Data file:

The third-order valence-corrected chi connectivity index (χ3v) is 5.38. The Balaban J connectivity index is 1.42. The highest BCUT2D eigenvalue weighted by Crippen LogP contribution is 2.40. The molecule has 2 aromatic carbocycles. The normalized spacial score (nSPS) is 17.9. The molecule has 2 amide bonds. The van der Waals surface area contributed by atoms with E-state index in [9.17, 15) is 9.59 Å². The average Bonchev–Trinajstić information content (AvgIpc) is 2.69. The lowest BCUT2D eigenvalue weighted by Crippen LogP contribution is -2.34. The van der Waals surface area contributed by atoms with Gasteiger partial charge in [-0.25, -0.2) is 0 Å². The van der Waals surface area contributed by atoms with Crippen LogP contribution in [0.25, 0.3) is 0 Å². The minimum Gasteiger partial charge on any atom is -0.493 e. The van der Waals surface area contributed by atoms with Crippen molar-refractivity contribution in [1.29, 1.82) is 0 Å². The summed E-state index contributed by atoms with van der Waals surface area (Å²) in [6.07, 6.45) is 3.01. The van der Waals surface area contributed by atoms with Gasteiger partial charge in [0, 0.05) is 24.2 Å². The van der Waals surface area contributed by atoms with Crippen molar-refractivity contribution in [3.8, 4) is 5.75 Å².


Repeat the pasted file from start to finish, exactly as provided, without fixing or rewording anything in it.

The third-order valence-corrected chi connectivity index (χ3v) is 5.38. The Balaban J connectivity index is 1.42. The highest BCUT2D eigenvalue weighted by Crippen LogP contribution is 2.40. The molecule has 2 aromatic carbocycles. The normalized spacial score (nSPS) is 17.9. The molecule has 2 amide bonds. The van der Waals surface area contributed by atoms with E-state index in [9.17, 15) is 9.59 Å². The average Bonchev–Trinajstić information content (AvgIpc) is 2.69. The lowest BCUT2D eigenvalue weighted by Crippen LogP contribution is -2.34. The van der Waals surface area contributed by atoms with Gasteiger partial charge in [-0.25, -0.2) is 0 Å². The van der Waals surface area contributed by atoms with Crippen LogP contribution in [0.25, 0.3) is 0 Å². The minimum Gasteiger partial charge on any atom is -0.493 e. The van der Waals surface area contributed by atoms with Crippen molar-refractivity contribution in [1.29, 1.82) is 0 Å². The summed E-state index contributed by atoms with van der Waals surface area (Å²) in [6.07, 6.45) is 3.01. The van der Waals surface area contributed by atoms with Gasteiger partial charge in [0, 0.05) is 24.2 Å². The van der Waals surface area contributed by atoms with Crippen molar-refractivity contribution in [3.8, 4) is 5.75 Å².